Wait!  Did someone mention my love?  Well ever since Jack Bauer made the dumbest mistake of his onscreen life, in my opinion, and left behind his girlfriend in the beginning of 24‘s riveting Season 5, my heart has been beating loud for Connie Britton.  Yeah, she’s getting up in her years, but she’s still a redheaded bombshell, in my opinion, with solid and persistent acting chops.  And Dylan McDermott, minus all the needless naked a$$ shots they show of him, is nothing to sneeze at either.  Perhaps one of my favorite moments of the show is a scene between Ben and Vivien where he just explodes like he was a shaken carbonated beverage that just got open as he went off on his onscreen wife, my beloved Vivien.  Their marital dispute seemed so surreal, raw and aggressive that I bow to the writers of the scene and of course the actors for pulling it off.  I love that scene.  It was simply emotional and amazing at the same time, like eating a red, white and blue Popsicle after standing outside in 90-degree temps for 14 hours.  I felt their frustration and their anger.   It was raw, visceral and aggressive and I loved every fricking fictional minute of it.  But that’s just me.  Perhaps, as voted by the fans and critics alike, the show’s MVP goes to Jessica Lange…

Speaking of Jessica…she plays the Harmon’s crazy neighbor, Constance Langdon.  Her son Tate, portrayed by Evan Peters, finds comfort with the Harmon’s daughter, Violet.  Disfigured Larry Harvey (Denis O’Hare) and Ben’s scorned lover Hayden (Kate Mara) frequently disrupt and eff with the Harmon family…quite persistently too.  But that’s just the tip of the iceberg.  There’s a secret about this house.  A conundrum it faces when its inhabitants die in it and Larry and Hayden are just a few of the many nuisances the Harmon’s will have to deal with and overcome.  The only problem is being able to tell who’s real and who’s not?  But there’s no way I can conclude this character driven paragraph without mentioning the hottest piece of blankety blank there is on the show…the housekeeper, Alexandra Breckenridge, who shares the spotlight with her older counterpart, Frances Conroy.

So as you can see, I really did not have to divulge much of the show’s ghoulish plot to peak your curiosity and to allude to the fact that there’s much more going on than meets the eye when you’re talking about AHS Season One.  But perhaps the one thing we haven’t yet broached the subject about is the locale…the house it all goes down in.  It’s majestic, isn’t it?  It’s located in Country Club Park, Los Angeles.  Of course.  Why are all the cool things in life an exclusive LA item?  Sigh.  Well anyway…I found an interesting fact out today.  Supposedly this house was built in 1902 as a convent and a chapel is adjoined to it.  They obviously removed the chapel part with some clever CGI, but nonetheless, that’s interesting to know.  You know it is.  And obviously, the majority of the season was filmed on replica sound stages.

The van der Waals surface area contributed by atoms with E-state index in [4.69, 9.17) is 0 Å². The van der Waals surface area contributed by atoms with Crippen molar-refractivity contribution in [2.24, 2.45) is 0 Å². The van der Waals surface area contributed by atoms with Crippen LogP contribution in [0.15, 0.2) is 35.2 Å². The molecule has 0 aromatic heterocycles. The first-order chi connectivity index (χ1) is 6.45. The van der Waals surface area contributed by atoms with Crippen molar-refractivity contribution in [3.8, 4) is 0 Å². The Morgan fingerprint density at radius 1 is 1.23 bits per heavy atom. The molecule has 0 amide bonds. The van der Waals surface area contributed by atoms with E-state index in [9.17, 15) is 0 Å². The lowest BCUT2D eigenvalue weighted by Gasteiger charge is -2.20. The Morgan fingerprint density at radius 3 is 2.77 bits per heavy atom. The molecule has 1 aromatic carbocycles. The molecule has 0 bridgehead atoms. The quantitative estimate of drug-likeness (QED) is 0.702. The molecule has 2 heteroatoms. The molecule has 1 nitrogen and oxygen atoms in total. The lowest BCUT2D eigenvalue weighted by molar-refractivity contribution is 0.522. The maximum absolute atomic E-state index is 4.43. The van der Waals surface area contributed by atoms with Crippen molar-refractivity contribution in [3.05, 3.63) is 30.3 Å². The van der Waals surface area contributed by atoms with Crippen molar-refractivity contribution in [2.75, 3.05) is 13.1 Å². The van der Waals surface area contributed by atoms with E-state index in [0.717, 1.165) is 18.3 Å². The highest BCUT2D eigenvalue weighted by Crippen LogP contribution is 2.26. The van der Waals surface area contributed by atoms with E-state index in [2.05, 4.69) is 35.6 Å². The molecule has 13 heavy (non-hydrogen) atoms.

Do you really need to read me babbling on anymore about the show or did I sell you on it?  Like all television shows, the 12-episode series has its highs and lows, but most importantly when talking AHS, the highs always outweigh the lows.  So go.  Take this Blu-ray set and venture alone to the bowels of your basement if applicable or brave enough, turn off all the lights and…ENJOY!  All your questions will be answered.  And okay…maybe leave one light on…just in case.


Twentieth Century Fox Home Entertainment brings the sometimes horrific visions of AHS to life on the Blu-ray format with a haunting 1080p MPEG-4 AVC video codec presented in a 1.78:1 widescreen aspect ratio.  What’s different about AHS compared to most television shows is the fact that it’s shot on film.  I guess you could actually say that’s what gives the show it’s visceral and grittier look than most others in the cable genre.  MORE SCARES FOR YOUR BUCKS.  While this is good for the tone of the show, it’s bad for the snobs who want the absolute best picture money can buy.  I’m sorry.  You’re not going to get it.  However, what you’re going to get is so much more.  You’re getting a faithful representation of how the show is supposed to look, not gloss.  So like they say in those St. Jude commercials, “give thanks.”  Also, while staying true to the source, you’re also compromising clarity and experiencing moments of softness from time-to-time.  Again…deal with it.  I would rather have this then some waxy Predator redo.  Colors are vibrant, when available…most strikingly the reds.  So for what it’s worth, I’m a fan of this transfer, but I can see many Blu-ray snobs, including my former self, objecting to some of the material presented on their HDTV sets.  AHS is a dark, gritty tale into the forbidden unknown.  Shouldn’t its presentation be the same, too?  I think so!